War outlawed in 1928

map showing the parties to the Kellogg Briand ...
map showing the parties to the Kellogg Briand Pact

According to Wikipedia, the Kellogg-Briand Pact passed in 1928 outlawed war.  A Peace organization has an annual contest to help fulfill the promise of the pact.

from Wikipedia:

The Kellogg–Briand Pact (or Pact of Paris, officially General Treaty for Renunciation of War as an Instrument of National Policy[1]) was a 1928 international agreement in which signatory states promised not to use war to resolve “disputes or conflicts of whatever nature or of whatever origin they may be, which may arise among them”.[2] Parties failing to abide by this promise “should be denied of the benefits furnished by this treaty”. It was signed by Germany, France and the United States on August 27, 1928, and by most other nations soon after. Sponsored by France and the U.S., the Pact renounced the use of war and called for the peaceful settlement of disputes. Similar provisions were incorporated into the UN Charter and other treaties and it became a stepping stone to a more activist American policy.[3] It is named after its authors, United States Secretary of State Frank B. Kellogg and French foreign minister Aristide Briand.

Essay contest from the west suburban faith-based peace coalition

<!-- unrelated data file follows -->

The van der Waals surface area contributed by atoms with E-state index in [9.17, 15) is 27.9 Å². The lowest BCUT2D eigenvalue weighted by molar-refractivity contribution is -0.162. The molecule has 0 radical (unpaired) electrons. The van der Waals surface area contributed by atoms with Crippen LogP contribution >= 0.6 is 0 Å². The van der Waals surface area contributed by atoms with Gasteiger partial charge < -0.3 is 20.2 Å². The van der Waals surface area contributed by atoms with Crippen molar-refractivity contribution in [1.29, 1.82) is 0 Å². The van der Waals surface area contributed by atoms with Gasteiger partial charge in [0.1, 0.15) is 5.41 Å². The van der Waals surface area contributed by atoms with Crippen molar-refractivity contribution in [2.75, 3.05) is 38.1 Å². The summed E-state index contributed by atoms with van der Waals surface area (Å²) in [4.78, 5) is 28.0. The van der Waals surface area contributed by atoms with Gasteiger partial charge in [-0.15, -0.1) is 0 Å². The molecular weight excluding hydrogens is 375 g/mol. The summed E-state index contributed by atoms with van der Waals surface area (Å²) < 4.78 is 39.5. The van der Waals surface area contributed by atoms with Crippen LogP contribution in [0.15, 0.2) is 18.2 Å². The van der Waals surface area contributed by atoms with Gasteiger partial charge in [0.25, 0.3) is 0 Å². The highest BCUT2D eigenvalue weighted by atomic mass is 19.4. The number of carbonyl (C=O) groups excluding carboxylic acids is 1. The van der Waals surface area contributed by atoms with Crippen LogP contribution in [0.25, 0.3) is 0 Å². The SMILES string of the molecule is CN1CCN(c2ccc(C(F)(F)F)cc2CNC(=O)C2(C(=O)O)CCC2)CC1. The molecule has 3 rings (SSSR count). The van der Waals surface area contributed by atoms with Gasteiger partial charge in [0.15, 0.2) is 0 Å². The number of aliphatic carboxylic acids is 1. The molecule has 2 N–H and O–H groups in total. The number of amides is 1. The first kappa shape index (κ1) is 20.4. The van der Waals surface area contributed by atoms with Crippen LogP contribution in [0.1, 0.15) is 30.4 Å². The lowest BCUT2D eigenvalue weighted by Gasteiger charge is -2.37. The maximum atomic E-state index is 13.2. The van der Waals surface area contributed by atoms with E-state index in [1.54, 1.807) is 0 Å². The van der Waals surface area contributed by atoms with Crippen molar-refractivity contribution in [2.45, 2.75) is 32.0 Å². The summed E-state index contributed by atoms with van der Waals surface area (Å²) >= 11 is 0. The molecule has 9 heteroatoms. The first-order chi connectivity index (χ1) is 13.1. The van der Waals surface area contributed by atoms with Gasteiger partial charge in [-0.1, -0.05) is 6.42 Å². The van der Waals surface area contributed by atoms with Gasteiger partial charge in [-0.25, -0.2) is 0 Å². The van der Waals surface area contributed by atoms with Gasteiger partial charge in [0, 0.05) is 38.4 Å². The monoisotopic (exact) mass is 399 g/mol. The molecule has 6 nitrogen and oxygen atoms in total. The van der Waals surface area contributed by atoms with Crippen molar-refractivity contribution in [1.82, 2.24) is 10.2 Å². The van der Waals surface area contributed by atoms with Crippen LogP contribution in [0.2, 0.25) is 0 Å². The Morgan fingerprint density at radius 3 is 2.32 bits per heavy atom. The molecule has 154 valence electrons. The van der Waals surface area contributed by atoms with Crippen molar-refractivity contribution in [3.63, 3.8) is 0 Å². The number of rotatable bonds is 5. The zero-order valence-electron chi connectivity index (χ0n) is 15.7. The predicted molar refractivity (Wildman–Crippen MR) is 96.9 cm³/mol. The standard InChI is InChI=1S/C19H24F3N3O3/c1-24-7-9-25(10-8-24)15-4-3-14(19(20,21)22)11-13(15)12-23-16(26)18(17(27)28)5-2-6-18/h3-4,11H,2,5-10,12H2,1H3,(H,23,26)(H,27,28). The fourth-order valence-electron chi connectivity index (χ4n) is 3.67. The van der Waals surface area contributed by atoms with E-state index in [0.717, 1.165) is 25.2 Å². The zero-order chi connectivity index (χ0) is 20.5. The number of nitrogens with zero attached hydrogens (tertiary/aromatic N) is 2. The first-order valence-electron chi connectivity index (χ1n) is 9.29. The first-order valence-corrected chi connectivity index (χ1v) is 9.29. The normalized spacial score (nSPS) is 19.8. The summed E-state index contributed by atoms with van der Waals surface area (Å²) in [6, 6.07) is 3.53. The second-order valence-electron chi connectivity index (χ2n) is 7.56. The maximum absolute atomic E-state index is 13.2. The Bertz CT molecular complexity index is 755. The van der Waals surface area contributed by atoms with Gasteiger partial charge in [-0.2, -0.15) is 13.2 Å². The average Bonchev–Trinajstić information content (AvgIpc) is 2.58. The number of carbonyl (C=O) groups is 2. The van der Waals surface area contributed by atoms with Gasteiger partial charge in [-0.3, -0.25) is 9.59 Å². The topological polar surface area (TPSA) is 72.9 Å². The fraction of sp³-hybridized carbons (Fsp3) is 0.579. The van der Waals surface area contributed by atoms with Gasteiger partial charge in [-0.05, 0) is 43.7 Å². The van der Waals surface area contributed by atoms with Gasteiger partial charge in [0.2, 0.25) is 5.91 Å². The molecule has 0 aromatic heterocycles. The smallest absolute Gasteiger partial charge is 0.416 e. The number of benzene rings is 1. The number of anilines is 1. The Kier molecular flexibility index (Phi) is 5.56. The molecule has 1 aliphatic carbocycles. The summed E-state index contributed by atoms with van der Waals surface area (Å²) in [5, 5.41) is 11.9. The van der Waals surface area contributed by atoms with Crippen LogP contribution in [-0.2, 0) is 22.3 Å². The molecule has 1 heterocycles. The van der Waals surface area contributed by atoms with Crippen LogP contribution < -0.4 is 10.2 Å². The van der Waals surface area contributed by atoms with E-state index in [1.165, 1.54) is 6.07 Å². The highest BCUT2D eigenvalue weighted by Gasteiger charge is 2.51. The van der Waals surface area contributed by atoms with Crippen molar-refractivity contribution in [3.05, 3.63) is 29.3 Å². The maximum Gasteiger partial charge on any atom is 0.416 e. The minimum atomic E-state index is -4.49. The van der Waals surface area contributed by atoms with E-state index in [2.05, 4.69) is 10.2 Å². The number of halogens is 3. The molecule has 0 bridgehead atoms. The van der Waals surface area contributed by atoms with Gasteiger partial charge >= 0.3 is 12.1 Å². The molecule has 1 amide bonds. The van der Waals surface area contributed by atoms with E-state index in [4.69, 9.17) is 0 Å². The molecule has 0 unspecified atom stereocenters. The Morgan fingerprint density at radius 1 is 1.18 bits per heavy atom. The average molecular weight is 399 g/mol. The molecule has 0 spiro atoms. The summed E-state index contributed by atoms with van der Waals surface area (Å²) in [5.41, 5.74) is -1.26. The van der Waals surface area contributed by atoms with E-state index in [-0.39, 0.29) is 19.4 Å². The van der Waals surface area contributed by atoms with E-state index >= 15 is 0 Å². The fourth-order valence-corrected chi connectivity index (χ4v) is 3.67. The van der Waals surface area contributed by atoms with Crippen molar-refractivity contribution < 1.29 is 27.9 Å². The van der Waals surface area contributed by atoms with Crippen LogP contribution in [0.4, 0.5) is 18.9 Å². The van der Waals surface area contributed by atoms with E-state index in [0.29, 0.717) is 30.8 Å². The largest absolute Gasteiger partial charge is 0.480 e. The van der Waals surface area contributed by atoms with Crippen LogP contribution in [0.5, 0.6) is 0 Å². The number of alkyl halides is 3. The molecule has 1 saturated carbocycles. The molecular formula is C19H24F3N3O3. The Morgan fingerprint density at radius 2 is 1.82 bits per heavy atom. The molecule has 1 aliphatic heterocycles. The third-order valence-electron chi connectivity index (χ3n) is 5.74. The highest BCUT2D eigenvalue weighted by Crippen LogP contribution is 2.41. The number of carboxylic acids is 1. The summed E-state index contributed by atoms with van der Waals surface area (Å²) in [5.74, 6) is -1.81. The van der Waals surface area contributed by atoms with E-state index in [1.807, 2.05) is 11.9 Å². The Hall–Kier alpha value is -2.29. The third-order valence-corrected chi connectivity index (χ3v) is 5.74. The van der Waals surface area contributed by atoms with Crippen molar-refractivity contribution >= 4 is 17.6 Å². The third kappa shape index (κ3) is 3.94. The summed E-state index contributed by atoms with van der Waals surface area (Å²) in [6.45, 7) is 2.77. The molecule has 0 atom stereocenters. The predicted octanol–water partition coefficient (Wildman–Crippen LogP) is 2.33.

2015 Peace Essay-Response Contest Rules

The West Suburban Faith-Based Peace Coalition is once again sponsoring a Peace Essay Contest with a $1,000.00 award to the winner, $300 for the runner-up, and $100 for third place.  As in the previous year’s contest, essays will have to be directed to a person who can help promote knowledge of the Kellogg-Briand Pact (KBP) and, from whom a response is expected.  Essays will be judged not only on the quality of the essay but on the impact of the response.  Everyone is eligible to participate; there are no restrictions regarding age or country of residence.  Participants are required to take the following 3 steps:

  1.  To enter the contest send a Peace Essay Request email to coordinator Frank Goetz at frankgoetz@comcast.net.  Provide your Name, Mailing Address, Email Address, Phone Number, and, if under 19, Age.  Also, provide the Name and Position of the person or persons to whom the Essay will be directed.  Your application acceptance as a contest participant will be acknowledged in an email containing your assigned 4-digit Essay Number.  [If information is missing or confusing you will be contacted by email or phone.]
  2. In 800 words or less write your essay on: How Can We Obey the Law Against War?  As soon as possible but at least by April 15, 2015 send the essay to the person named in your application and a copy to frankgoetz@comcast.net  with your Essay Number in the Subject line.
  3. By May 15, 2015 send Essay Response documentation to frankgoetz@comcast.net with your Essay Number in the Subject line.

Some examples of impact:

  1. The President agrees to explain the limitations placed on the government by KBP.
  2. A member of congress supports a resolution to make August 27 a Day of Reflection.
  3. The ACT or SAT administration agrees to include questions regarding KBP.
  4. A newspaper includes a KBP story.
  5. A school board revises its curriculum to expand KBP studies.
  6. A religious leader calls for nonviolent actions.

Act now:  We may have to limit the number of contestants and it takes time to get responses.  We will announce the Winners at a festive event honoring the 87thAnniversary of the Kellogg-Briand Pact on August 27, 2015.

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